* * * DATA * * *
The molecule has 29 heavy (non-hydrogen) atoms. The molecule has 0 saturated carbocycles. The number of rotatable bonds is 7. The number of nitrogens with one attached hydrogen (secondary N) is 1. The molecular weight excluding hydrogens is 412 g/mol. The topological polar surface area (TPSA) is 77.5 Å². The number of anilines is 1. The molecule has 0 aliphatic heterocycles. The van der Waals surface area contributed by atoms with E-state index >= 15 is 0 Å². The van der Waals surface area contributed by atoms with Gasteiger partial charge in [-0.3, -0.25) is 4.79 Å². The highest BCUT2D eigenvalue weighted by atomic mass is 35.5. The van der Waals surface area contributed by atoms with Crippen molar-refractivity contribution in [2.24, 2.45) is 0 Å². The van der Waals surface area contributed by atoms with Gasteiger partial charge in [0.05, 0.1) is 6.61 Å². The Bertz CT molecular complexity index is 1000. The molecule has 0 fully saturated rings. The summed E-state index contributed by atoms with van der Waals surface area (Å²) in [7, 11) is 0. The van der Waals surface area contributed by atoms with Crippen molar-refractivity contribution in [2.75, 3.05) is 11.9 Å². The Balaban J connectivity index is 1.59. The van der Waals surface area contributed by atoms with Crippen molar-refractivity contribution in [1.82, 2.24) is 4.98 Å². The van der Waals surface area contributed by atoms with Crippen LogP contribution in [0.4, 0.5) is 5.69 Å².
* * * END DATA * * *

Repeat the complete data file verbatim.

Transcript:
The molecule has 29 heavy (non-hydrogen) atoms. The molecule has 0 saturated carbocycles. The number of rotatable bonds is 7. The number of nitrogens with one attached hydrogen (secondary N) is 1. The molecular weight excluding hydrogens is 412 g/mol. The topological polar surface area (TPSA) is 77.5 Å². The number of anilines is 1. The molecule has 0 aliphatic heterocycles. The van der Waals surface area contributed by atoms with E-state index >= 15 is 0 Å². The van der Waals surface area contributed by atoms with Gasteiger partial charge in [-0.3, -0.25) is 4.79 Å². The highest BCUT2D eigenvalue weighted by atomic mass is 35.5. The van der Waals surface area contributed by atoms with Crippen molar-refractivity contribution in [2.24, 2.45) is 0 Å². The van der Waals surface area contributed by atoms with Gasteiger partial charge in [0.05, 0.1) is 6.61 Å². The Bertz CT molecular complexity index is 1000. The molecule has 0 fully saturated rings. The summed E-state index contributed by atoms with van der Waals surface area (Å²) in [7, 11) is 0. The van der Waals surface area contributed by atoms with Crippen molar-refractivity contribution in [2.75, 3.05) is 11.9 Å². The Balaban J connectivity index is 1.59. The van der Waals surface area contributed by atoms with Crippen molar-refractivity contribution in [1.82, 2.24) is 4.98 Å². The van der Waals surface area contributed by atoms with Crippen LogP contribution in [0.4, 0.5) is 5.69 Å².